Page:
For its sixth edition, ALLAPERTO, the contemporary art project of Fondazione Zegna
, brings to Trivero (Biella, Italy) a new permanent site-specific artwork: Two Way Mirror / Hedge Arabesque (2014) by Dan Graham. It will be inaugurated on May 31, 2014 in the presence of the artist.
Two Way Mirror / Hedge Arabesque is one of Grahams characteristic freestanding outdoor pavilions, here dissected by a high hedge in yew. The two-way mirror has a unique optical property: one side is transparent, the other reflects light, like a mirror. By assembling the plates so as to multiply the angles of refraction and overlapping of images and shapes, Graham subverts the mechanisms of visibility/invisibility associated with this material, often used for the facades of corporate buildings. Inside his pavilions, visitors are captivated by a kaleidoscopic game of mirrors, depending on their movements across space, inner feelings, conditions of light and transformations of the surrounding landscape. "My work is always about how viewers see themselves," says Graham.
The arabesque is the decorative style typical of Islamic art, consisting of floral and vegetal motifs woven seamlessly. Two Way Mirror / Hedge Arabesque is located in the Valley of Rhododendrons of Oasi Zegna, renowned for its spectacular spring bloom: a scenario both natural and artificial, as created and redesigned by two masters of Italian landscape architecture: Pietro Porcinai and Paolo Pejrone.
The relationship between art, architecture, environment and audience has been crucial in Grahams work. His first pavilions, created in the Eighties, like Two Adjacent Pavilions (1982, Documenta VII, Kassel) were the result of the artists studies on landscape architecture and historic gardens. Octagon for Münster (1987, Skulptur Projekte, Münster) recreated the volumes of an ancient gazebo, by reflecting the idyllic scenery of the city park. In the essay "Garden as Theater as Museum" (1988), Graham interprets the Renaissance gardens as the first museum of Western history. With works such as Two-Way Mirror Punched Steel Hedge Labyrinth (1994-6, Walker Art Center, Minneapolis, USA), the artist cites the Baroque hedge mazes, as well as the usage of the hedge as device that delineates private territories in the residential architecture of the suburbs - another major theme for Grahams research. From April 29 to November 2, the artist will present a new pavilion on the roof of the Metropolitan Museum in New York, in collaboration with the Switzerland-based landscape architect Günther Vogt.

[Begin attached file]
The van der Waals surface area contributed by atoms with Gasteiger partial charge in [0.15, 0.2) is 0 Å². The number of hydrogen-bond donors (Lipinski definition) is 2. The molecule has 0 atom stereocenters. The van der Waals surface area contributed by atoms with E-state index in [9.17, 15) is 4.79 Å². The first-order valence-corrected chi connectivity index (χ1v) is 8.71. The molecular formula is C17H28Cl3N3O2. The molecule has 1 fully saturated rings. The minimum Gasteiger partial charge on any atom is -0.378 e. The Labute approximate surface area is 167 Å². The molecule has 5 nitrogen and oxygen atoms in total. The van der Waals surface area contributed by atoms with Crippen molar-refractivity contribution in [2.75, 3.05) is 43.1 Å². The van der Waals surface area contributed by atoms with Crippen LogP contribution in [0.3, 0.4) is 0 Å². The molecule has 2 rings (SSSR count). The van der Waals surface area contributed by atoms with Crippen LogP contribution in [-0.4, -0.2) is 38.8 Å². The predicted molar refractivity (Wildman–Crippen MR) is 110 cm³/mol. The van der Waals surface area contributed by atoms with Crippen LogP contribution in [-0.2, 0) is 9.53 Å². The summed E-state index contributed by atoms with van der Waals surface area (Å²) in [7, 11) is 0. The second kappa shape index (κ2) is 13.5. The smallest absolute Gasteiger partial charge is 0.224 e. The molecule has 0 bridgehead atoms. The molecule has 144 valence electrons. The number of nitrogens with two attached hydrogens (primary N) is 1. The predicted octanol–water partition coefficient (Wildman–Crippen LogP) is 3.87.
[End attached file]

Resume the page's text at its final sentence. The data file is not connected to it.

The Valley of Rhododendrons
About a kilometre from the centre of Trivero, along the Zegna Panoramic Road, is the Valley of Rhododendrons. The rhododendron, a Greek word that means "tree of roses", is a plant perfectly suited to acid soils and rugged mountains that mark the region of Biella, in Piedmont, Italy. Between May and June, an explosion of colours transforms the Valley into a unique landscape. Starting in the '20s, Ermenegildo Zegna decided to redevelop the mountains behind Trivero by planting over 500,000 conifers and hundreds of azaleas, dahlias, hydrangeas, and especially rhododendrons, coming from Belgian nurseries. The plants were arranged in this natural basin according to size and hue, following a harmonic pattern. The area assumed its present feature in the Sixties, thanks to the great Florentine landscape Pietro Porcinai, who worked in Trivero between 1959 and 1979. He planned the Valley of Rhododendrons directly on the ground, without the use of study designs. Recently, another Italian master of landscape design, Paolo Pejrone, restructured the area, with the creation of a new path and customer facilities. Prevailing is the red beech, which tints the Valley all year round, together with ash, spirea, heather, camellias and forsythia, until the fall transforms all foliage. The Valley occupies the first part of Oasi Zegna.